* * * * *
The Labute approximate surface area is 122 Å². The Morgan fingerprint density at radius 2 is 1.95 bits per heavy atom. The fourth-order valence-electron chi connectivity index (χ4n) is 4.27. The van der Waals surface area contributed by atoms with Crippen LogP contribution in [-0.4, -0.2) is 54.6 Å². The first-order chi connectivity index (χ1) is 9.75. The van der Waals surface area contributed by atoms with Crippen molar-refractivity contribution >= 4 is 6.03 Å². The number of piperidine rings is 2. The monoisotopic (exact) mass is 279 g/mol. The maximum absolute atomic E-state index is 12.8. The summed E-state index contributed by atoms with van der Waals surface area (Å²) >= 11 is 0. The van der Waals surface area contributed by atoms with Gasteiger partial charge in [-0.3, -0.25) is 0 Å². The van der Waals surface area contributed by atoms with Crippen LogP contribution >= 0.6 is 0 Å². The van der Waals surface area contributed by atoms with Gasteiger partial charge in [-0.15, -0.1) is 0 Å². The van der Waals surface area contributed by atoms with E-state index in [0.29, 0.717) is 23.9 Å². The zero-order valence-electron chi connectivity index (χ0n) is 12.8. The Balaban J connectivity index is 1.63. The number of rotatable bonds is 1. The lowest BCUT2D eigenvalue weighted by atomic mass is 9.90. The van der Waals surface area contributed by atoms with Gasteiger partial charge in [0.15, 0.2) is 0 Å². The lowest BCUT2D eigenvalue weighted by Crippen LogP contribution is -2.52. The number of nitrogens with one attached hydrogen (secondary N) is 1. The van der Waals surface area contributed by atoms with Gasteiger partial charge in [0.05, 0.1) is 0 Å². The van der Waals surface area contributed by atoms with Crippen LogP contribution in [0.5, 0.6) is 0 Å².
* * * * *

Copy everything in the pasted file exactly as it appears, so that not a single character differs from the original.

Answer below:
The Labute approximate surface area is 122 Å². The Morgan fingerprint density at radius 2 is 1.95 bits per heavy atom. The fourth-order valence-electron chi connectivity index (χ4n) is 4.27. The van der Waals surface area contributed by atoms with Crippen LogP contribution in [-0.4, -0.2) is 54.6 Å². The first-order chi connectivity index (χ1) is 9.75. The van der Waals surface area contributed by atoms with Crippen molar-refractivity contribution >= 4 is 6.03 Å². The number of piperidine rings is 2. The monoisotopic (exact) mass is 279 g/mol. The maximum absolute atomic E-state index is 12.8. The summed E-state index contributed by atoms with van der Waals surface area (Å²) >= 11 is 0. The van der Waals surface area contributed by atoms with Gasteiger partial charge in [-0.3, -0.25) is 0 Å². The van der Waals surface area contributed by atoms with Crippen LogP contribution >= 0.6 is 0 Å². The van der Waals surface area contributed by atoms with Gasteiger partial charge in [-0.15, -0.1) is 0 Å². The van der Waals surface area contributed by atoms with E-state index in [0.29, 0.717) is 23.9 Å². The zero-order valence-electron chi connectivity index (χ0n) is 12.8. The Balaban J connectivity index is 1.63. The number of rotatable bonds is 1. The lowest BCUT2D eigenvalue weighted by atomic mass is 9.90. The van der Waals surface area contributed by atoms with Gasteiger partial charge in [0.15, 0.2) is 0 Å². The lowest BCUT2D eigenvalue weighted by Crippen LogP contribution is -2.52. The number of nitrogens with one attached hydrogen (secondary N) is 1. The van der Waals surface area contributed by atoms with Gasteiger partial charge in [0.05, 0.1) is 0 Å². The van der Waals surface area contributed by atoms with Crippen LogP contribution in [0.5, 0.6) is 0 Å².